How do you think the notion of collecting has changed since your preoccupation with watches played itself out? Scarcity (but not true rarity) barely exists any more.

The Internet makes it increasingly easy to assemble a big pile of any category of objects, but has also rationalized the market in every sort of rarity. There’s more stuff, and fewer random treasures. When I discovered military watches, I could see that that was already happening to them, but that there was still a window for informed acquisition. That’s mostly closed now. The world’s attic is now that much more thoroughly sorted and priced!"
watches  williamgibson  ebay  horology  fashion  collecting  collections  learning  howwelearn  2015  esoterica  research  researching  deepdives  expertise  obsessions  cv  immersion  posterity  legacy  analog  mechanical  durability  longevity  inheritance  jewelery  smartphones  understanding  education  self-directed  self-directedlearning  timekeeping  connectivity  scarcity  objects  possessions  ownership  quality  internet  web  online  wristwatches  things  applewatch  pebble  pebblewatch  smartwatches 
5 weeks ago by robertogreco
Exposing Fake Companies & Free Products on Instagram | Topic
"25.
Maybe this explains what’s so galling to people about the Folsom & Co. not-really-scam: It simply lays bare the categorical deception at the heart of all branding and retail. The different watch values are, in the strictest sense, speech acts: the watch is $29.99 because someone said it’s $29.99. It’s $29.99 because a certain person is wearing it on Instagram; it’s $29.99 because it’s photographed next to flannel and a Chemex. While “Bradley” of “Bradley’s men’s shop” may not be the most fleshed-out character, he – and the entire existence of Folsom & Co., Soficoastal, etc. – are examples of the now-household term, “brand storytelling.” And the internet makes it possible for anyone to tell any story, about anything, from anywhere.

26.
The fact that Folsom & Co. is not in San Francisco is of a piece with many “brand stories.” In “How Madewell Bought and Sold My Family’s History,” Dan Nosowitz recalls the process by which J. Crew acquired and subsequently mythologized Madewell, his great-grandfather’s workwear brand, after its last factory shut down in 2006. J. Crew now uses the brand for a line of high-end women’s clothing. Its marketing draws heavily on the age of the original Madewell, and J. Crew is fond of including “since 1937” under the logo. This is part of a larger effort to portray the Madewell brand in retrospect as a venerable, solid company known for craftsmanship and quality. But Nosowitz points out that the original Madewell was actually unconcerned with style or design, and often contracted out their clothing or imitated existing designs. Not only does old Madewell not live up to the story told by new Madewell, it was a completely different company that made unglamorous overalls for cheap. Nosowitz writes, “J.Crew’s Madewell is grasping to emulate some sepia-hued commitment to quality in the original company, some moral or ethical standard from better, more authentic times. But that’s not what motivated my great-grandfather at all — his motivation was profit, and quality was a means to an end.”"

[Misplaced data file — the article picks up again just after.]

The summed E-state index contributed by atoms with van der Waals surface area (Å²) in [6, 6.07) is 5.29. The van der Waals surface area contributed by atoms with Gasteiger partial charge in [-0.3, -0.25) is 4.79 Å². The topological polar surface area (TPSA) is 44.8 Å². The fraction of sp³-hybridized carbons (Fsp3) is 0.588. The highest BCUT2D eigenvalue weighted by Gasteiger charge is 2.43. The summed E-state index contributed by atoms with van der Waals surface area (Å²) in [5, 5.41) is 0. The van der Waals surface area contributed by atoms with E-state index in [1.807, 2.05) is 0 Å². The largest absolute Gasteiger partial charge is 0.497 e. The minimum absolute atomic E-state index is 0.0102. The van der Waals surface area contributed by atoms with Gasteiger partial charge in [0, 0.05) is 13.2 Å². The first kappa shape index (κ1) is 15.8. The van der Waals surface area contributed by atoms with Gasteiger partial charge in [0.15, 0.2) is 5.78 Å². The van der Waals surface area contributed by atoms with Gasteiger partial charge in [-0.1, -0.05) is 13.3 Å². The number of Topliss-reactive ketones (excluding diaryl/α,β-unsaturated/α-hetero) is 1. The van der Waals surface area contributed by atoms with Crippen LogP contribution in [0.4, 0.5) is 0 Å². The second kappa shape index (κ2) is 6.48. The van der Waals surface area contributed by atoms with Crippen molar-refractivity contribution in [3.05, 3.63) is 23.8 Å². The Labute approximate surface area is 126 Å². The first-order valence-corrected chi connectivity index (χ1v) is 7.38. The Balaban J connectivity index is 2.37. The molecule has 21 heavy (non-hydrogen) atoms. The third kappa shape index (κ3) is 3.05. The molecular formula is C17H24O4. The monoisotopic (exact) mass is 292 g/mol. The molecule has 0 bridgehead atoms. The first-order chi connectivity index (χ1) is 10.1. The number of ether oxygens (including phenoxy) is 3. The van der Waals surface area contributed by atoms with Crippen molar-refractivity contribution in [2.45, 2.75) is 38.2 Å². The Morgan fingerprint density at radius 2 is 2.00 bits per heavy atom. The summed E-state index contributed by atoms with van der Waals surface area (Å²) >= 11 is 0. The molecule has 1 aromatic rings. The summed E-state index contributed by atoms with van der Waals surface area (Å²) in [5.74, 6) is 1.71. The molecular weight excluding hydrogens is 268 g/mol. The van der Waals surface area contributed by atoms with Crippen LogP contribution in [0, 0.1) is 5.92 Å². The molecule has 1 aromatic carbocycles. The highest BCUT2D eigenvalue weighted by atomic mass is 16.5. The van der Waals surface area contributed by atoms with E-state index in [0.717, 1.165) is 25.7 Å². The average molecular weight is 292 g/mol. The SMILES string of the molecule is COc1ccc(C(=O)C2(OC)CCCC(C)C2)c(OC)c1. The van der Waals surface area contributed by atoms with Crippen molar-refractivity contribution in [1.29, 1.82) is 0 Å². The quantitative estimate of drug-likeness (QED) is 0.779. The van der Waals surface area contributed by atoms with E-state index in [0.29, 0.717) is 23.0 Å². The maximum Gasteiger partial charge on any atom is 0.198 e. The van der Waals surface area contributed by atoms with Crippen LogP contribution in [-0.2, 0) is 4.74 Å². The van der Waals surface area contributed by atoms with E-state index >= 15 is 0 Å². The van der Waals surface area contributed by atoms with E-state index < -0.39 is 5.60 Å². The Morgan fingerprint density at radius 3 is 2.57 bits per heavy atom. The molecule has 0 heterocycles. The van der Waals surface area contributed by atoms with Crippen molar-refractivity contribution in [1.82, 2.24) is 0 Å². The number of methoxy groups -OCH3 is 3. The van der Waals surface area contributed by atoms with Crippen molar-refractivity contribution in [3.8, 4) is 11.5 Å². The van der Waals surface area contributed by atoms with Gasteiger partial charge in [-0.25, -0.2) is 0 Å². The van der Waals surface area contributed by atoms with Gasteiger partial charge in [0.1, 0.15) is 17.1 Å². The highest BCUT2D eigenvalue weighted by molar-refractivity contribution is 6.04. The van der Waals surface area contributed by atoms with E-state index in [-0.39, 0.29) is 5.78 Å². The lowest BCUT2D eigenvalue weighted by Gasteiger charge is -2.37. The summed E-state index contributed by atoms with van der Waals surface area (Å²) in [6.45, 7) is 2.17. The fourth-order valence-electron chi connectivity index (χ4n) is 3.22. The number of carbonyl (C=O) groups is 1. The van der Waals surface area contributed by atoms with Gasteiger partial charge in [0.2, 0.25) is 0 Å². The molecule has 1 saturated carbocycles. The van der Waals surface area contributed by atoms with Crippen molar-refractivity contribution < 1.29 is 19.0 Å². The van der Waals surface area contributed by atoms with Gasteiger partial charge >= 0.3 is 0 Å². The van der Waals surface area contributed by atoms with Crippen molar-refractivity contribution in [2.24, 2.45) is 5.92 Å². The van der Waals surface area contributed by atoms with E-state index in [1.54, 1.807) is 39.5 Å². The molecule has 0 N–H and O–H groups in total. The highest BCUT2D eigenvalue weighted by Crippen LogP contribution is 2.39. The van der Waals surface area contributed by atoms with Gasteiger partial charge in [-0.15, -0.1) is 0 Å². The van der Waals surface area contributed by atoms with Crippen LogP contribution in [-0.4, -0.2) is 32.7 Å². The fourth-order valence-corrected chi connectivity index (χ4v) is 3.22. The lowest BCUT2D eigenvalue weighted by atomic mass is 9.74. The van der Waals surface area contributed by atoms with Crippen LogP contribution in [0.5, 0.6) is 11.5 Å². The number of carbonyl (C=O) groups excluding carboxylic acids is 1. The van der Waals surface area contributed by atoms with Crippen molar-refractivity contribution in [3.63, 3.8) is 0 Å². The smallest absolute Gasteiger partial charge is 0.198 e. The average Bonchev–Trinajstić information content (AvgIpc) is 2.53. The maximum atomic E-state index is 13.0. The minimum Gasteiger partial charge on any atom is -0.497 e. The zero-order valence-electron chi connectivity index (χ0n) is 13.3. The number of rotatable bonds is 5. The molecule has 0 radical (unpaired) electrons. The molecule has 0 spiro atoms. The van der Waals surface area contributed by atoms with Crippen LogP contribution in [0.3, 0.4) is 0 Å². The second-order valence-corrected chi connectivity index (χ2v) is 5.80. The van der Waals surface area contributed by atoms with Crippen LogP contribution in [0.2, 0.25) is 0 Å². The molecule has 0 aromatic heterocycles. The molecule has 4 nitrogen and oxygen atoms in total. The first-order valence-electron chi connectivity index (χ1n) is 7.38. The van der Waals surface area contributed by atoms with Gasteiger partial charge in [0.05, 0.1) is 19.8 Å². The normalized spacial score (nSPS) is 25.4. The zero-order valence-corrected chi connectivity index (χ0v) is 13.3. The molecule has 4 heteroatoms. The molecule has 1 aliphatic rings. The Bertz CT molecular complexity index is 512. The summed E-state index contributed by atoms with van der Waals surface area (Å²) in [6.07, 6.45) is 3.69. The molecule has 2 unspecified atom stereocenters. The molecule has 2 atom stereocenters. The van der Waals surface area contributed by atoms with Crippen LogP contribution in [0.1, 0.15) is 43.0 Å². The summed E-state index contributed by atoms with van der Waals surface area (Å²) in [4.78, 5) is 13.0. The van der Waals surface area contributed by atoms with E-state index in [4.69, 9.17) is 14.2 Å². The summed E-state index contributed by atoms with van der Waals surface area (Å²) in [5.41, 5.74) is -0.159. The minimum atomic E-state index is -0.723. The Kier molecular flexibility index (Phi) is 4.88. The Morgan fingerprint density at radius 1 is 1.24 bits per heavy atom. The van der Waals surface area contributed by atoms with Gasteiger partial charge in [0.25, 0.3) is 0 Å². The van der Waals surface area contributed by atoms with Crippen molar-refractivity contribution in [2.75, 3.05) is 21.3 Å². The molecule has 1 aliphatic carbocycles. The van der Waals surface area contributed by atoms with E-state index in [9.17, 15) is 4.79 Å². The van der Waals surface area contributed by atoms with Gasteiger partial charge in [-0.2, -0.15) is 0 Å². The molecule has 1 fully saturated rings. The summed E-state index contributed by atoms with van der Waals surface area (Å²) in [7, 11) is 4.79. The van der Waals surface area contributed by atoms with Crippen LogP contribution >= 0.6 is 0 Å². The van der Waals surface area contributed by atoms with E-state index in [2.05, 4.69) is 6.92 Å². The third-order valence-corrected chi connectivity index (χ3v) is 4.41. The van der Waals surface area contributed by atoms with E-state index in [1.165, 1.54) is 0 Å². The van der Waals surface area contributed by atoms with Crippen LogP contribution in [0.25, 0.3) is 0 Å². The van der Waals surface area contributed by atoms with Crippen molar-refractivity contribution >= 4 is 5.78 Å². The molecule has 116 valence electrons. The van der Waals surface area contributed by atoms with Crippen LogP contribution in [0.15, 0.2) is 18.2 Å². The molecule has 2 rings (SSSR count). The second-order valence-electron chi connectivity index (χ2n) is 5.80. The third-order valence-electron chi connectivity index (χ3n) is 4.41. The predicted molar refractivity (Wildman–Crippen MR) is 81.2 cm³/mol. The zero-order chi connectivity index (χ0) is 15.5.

jennyodell  capitalism  watches  marketing  advertising  2017 
april 2019 by robertogreco
Glow - macwright.org
"Technology didn’t have to glow.

The iPod Shuffle was a music player with no display. Mostly you’d use it for its namesake: shuffling a library. It contained a set amount of music, stored on a memory chip. It didn’t connect to the internet: you plugged it into a computer using a headphone-to-USB cable.

There were also GPS watches that didn’t glow, and that didn’t require your attention. They used LCD screens, and though some had backlights, the only reason you’d use the light is if you were running at night. They also connected to computers with USB cables.

There was an entire display technology based on not glowing - e-ink - and book-like devices that used it. Some of those had backlights, too, but you’d only use them at night. They didn’t do anything other than read books. Or, well, they had other functions but they were so frustrating and slow at anything besides showing books, that you’d use them to read books.